When the number of errors exceeds the ECC limit, step 222, then the ECC mechanism cannot correct all the errors. Data may be lost. An attempt is made to recover the lost data by adjusting the voltage reference levels that are compared to the bit-line voltage. Calibration registers 122 (
Increasing the reference voltages is sometimes successful when the amount of negative charge stored in the floating gate of flash cells increases. Negative charge can increase due to cell disturbance from reading or programming adjacent cells. The excess negative charge requires a higher gate voltage to compensate, so raising references can be effective.
When the number of errors is still above the ECC limit, step 228, then raising the reference voltages was not successful. The references could be raised further by repeating steps 224-228 (not shown) some number of times.
When raising the references fails to recover data, the references can be lowered. Calibration registers 122 (
Decreasing the reference voltages is sometimes successful when the amount of negative charge stored in the floating gate of flash cells decreases. Leakage can cause negative charge to decrease. The reduced negative charge causes extra channel current to flow through the selected flash cell in response to a fixed gate voltage. The extra channel current causes the bit-line voltage to be lower than usual. Thus the references must be lowered to compensate for the cell leakage.
When the number of errors is still above the ECC limit, step 238, then lowering the reference voltages was not successful. The references could be lowered further by repeating steps 234-238 (not shown) some number of times. However, when the number of data errors does not fall below the ECC limit, the data is lost. An unrecoverable data error is signaled, step 240.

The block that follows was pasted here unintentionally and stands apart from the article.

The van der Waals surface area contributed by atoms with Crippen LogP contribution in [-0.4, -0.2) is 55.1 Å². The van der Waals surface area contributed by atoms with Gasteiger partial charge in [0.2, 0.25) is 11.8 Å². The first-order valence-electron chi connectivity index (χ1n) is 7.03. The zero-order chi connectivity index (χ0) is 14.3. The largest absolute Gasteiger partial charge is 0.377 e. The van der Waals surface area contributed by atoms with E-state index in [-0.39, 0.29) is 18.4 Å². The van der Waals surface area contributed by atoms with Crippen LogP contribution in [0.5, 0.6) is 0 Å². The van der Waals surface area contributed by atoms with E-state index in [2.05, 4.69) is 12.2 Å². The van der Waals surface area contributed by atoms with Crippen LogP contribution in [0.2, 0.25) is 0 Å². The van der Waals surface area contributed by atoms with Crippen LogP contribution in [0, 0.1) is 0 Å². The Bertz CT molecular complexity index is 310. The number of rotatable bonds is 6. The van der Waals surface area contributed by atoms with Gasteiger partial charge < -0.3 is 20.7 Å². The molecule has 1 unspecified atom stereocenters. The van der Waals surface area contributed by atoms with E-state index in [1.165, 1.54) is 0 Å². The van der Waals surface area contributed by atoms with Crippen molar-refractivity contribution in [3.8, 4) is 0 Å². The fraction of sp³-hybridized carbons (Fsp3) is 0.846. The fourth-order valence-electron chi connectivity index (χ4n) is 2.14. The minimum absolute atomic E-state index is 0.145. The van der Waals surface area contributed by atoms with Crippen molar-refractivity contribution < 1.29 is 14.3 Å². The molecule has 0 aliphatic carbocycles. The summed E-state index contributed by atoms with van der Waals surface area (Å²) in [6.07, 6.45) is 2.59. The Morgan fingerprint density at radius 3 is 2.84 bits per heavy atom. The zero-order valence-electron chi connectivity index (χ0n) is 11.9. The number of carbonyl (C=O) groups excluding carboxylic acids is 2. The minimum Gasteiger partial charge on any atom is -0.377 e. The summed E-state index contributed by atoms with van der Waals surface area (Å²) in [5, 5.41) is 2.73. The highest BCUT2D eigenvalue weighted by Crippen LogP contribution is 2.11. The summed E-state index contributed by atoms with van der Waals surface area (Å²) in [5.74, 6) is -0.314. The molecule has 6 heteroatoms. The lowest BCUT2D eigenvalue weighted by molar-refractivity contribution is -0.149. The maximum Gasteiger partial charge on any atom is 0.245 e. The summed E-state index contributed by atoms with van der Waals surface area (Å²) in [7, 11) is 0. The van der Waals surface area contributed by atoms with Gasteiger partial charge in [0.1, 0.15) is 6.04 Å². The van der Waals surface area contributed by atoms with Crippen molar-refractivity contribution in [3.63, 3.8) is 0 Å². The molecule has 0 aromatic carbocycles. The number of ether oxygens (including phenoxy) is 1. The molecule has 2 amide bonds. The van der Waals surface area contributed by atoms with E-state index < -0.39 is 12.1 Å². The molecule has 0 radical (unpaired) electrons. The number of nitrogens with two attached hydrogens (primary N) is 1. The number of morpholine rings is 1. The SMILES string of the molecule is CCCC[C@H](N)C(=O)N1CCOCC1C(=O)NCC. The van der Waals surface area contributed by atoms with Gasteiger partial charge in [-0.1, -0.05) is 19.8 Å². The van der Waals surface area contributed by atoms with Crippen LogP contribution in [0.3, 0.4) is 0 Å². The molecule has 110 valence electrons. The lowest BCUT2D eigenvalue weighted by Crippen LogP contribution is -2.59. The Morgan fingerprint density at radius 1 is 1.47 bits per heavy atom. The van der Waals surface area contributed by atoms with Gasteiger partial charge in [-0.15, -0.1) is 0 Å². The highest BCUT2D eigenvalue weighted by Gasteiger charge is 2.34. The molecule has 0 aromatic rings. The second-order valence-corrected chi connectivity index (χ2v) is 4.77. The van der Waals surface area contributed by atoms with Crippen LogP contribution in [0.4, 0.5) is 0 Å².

Example Reed Soloman ECC pseudo-code:
k is the data size; n is the maximal total data+RS_ECC
n is depend on the size of symbol (n=2**s−1)
The total bits involved is n*s.
Several other embodiments are contemplated by the inventors. For example, the number of pages per block can be 4, 8, 16, 32, 64, or some other number. The number of physical blocks in the system can increase, and blocks can be partitioned among data and overhead pools in various ways and also dynamically. The sector size could vary from the 512-byte sector described. The page size can be 512 bytes, 2K, 4K bytes or higher, and could dynamically vary with the bits-per-cell indicator for multi-level cell flash memory, but the sector size inherited from hard disk drives may remain 512 bytes for compatibility reasons. Other bits may be stored with each page or with each block, such as LRU bits, management or coherency bits, dirty bits, other counters, etc.
The reference voltages could be adjusted for other reasons, such as to track temperature, process, and supply-voltage variations. Comparators could be differential comparators or op amps. Differential bit lines rather than single bit lines could be substituted. Various sense amps, latches, pre-charge, logic, buffering, and other circuitry could be added. A variety of floating-gate and other technologies could be used for cell storage.
Blocks or pages could be downgraded. The bits-per-cell indicator could be a single indicator for a block, or separate indicators for pages, or redundant indicators. Blocks that contain critical data such as boot code could remain in a downgraded state to improve reliability, even when no errors occur.
Some blocks may be faulty and are removed from the pool of erased blocks. A flash-memory controller may implements the functions described and be located on a flash-memory card or motherboard or other card. A host bus such as a Peripheral Component Interconnect Express (PCIE) bus with a PCIE interface, or a USB interface to a USB bus may be added. Rather than being on a card, the device might be a module or may be located on one or more chips or on several boards or on a motherboard.